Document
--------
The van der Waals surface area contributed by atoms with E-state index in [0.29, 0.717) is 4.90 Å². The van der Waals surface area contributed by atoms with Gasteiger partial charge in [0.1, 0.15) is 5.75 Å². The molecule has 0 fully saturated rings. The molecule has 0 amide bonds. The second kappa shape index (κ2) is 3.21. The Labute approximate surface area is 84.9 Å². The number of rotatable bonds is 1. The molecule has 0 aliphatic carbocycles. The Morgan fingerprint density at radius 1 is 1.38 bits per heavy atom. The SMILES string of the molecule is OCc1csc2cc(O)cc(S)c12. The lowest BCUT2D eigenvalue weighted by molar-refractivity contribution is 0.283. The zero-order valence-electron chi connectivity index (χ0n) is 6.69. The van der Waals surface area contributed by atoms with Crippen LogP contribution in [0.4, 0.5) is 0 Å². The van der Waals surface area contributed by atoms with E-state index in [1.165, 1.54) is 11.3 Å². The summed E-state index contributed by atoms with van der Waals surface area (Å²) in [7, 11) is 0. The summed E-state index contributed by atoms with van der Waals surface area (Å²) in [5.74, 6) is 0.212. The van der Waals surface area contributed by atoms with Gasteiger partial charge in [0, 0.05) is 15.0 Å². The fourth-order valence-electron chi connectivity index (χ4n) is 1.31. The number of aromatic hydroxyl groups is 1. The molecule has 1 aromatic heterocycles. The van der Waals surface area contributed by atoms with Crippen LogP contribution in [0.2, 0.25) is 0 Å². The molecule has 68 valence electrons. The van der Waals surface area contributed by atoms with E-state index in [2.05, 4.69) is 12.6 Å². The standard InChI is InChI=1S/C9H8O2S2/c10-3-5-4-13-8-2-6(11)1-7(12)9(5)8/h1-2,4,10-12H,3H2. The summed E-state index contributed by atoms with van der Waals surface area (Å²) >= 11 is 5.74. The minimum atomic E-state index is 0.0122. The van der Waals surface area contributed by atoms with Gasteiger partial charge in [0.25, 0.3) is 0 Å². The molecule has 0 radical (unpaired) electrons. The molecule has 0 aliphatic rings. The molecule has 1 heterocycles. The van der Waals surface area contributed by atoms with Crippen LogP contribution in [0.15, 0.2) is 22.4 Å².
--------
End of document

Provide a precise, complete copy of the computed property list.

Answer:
The van der Waals surface area contributed by atoms with E-state index in [0.29, 0.717) is 4.90 Å². The van der Waals surface area contributed by atoms with Gasteiger partial charge in [0.1, 0.15) is 5.75 Å². The molecule has 0 fully saturated rings. The molecule has 0 amide bonds. The second kappa shape index (κ2) is 3.21. The Labute approximate surface area is 84.9 Å². The number of rotatable bonds is 1. The molecule has 0 aliphatic carbocycles. The Morgan fingerprint density at radius 1 is 1.38 bits per heavy atom. The SMILES string of the molecule is OCc1csc2cc(O)cc(S)c12. The lowest BCUT2D eigenvalue weighted by molar-refractivity contribution is 0.283. The zero-order valence-electron chi connectivity index (χ0n) is 6.69. The van der Waals surface area contributed by atoms with Crippen LogP contribution in [0.4, 0.5) is 0 Å². The van der Waals surface area contributed by atoms with E-state index in [1.165, 1.54) is 11.3 Å². The summed E-state index contributed by atoms with van der Waals surface area (Å²) in [7, 11) is 0. The summed E-state index contributed by atoms with van der Waals surface area (Å²) in [5.74, 6) is 0.212. The van der Waals surface area contributed by atoms with Gasteiger partial charge in [0, 0.05) is 15.0 Å². The fourth-order valence-electron chi connectivity index (χ4n) is 1.31. The number of aromatic hydroxyl groups is 1. The molecule has 1 aromatic heterocycles. The van der Waals surface area contributed by atoms with Crippen LogP contribution in [0.2, 0.25) is 0 Å². The molecule has 68 valence electrons. The van der Waals surface area contributed by atoms with E-state index in [2.05, 4.69) is 12.6 Å². The standard InChI is InChI=1S/C9H8O2S2/c10-3-5-4-13-8-2-6(11)1-7(12)9(5)8/h1-2,4,10-12H,3H2. The summed E-state index contributed by atoms with van der Waals surface area (Å²) >= 11 is 5.74. The minimum atomic E-state index is 0.0122. The van der Waals surface area contributed by atoms with Gasteiger partial charge in [0.25, 0.3) is 0 Å². The molecule has 0 radical (unpaired) electrons. The molecule has 0 aliphatic rings. The molecule has 1 heterocycles. The van der Waals surface area contributed by atoms with Crippen LogP contribution in [0.15, 0.2) is 22.4 Å².